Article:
Painted Water—A Concept to Shape Water Negotiation Strategies in Shared River Basins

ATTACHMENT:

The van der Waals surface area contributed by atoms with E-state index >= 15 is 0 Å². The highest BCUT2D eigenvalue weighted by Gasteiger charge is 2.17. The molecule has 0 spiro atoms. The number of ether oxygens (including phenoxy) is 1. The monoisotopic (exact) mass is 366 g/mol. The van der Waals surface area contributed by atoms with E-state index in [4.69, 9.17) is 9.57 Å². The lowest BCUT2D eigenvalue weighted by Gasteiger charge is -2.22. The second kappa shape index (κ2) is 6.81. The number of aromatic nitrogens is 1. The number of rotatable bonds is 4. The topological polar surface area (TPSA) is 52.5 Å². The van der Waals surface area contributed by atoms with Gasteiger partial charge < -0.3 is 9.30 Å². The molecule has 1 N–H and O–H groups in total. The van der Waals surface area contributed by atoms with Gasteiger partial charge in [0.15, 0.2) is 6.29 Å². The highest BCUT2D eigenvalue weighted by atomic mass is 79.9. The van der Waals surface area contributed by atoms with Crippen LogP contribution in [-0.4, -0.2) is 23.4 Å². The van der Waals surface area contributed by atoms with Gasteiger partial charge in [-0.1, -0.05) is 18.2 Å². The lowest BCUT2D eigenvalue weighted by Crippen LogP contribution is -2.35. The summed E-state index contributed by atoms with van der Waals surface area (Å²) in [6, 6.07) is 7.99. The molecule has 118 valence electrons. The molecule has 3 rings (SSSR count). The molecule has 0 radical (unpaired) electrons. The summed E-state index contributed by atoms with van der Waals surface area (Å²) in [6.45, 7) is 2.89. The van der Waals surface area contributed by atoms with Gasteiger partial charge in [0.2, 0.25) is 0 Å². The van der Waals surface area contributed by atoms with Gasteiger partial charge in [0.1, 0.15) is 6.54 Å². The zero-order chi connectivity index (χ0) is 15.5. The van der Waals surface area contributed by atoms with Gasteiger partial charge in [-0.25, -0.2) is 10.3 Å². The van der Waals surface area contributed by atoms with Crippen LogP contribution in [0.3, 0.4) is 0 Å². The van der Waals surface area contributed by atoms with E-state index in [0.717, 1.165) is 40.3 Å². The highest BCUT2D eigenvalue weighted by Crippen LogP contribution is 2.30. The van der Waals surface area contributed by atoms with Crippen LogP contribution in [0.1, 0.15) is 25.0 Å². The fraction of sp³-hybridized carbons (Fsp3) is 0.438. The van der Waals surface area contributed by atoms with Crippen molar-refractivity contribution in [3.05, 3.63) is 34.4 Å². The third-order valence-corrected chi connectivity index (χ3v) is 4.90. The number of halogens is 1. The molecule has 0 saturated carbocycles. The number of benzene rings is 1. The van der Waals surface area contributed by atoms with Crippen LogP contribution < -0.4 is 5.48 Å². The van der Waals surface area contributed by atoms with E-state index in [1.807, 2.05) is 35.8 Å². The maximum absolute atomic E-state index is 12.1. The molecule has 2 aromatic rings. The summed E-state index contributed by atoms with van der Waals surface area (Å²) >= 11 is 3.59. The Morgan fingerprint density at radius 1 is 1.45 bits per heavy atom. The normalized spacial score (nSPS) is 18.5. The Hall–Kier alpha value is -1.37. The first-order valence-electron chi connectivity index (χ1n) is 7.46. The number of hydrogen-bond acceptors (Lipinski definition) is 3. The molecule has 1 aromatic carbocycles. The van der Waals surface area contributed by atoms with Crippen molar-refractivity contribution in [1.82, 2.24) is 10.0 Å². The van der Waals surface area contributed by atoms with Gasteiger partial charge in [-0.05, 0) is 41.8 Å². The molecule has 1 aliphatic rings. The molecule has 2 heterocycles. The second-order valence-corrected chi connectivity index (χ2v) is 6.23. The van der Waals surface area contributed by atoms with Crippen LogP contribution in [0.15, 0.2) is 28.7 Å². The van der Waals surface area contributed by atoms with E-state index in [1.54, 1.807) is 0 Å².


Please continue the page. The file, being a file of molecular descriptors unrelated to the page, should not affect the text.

In a transboundary river basin, downstream states frequently express concerns regarding the potential utilization of water resources by upstream states as a tool for exerting coercion. This fact contributes to instilling doubt in the applicability of negotiations, even in transboundary basins that possess strong international agreements. In an effort to address the issue, this paper introduces the painted water concept. It divides upstream states’ available water into three triage color volumes before reaching downstream states in ascending order of negotiability: green, yellow, and red. Additionally, downstream states must consider the dynamics of transitions of painted water classes over time when developing their negotiation strategies and water policies. In order to assess the concept’s contribution in practice, we analyze trilateral riparian negotiations along the Blue Nile River basin, based on a “what-if” analysis approach under four global future scenarios. These results could shed light on part of the complexity of the Blue Nile negotiation and mainstream the water policies and perspectives of riparian states. Here, this paper shows that the painted water concept can provide multidisciplinary insights into proactive water negotiations. The inclusion of such a concept can help to deepen theories, approaches principals, and any disciplines pertinent to transboundary water negotiations.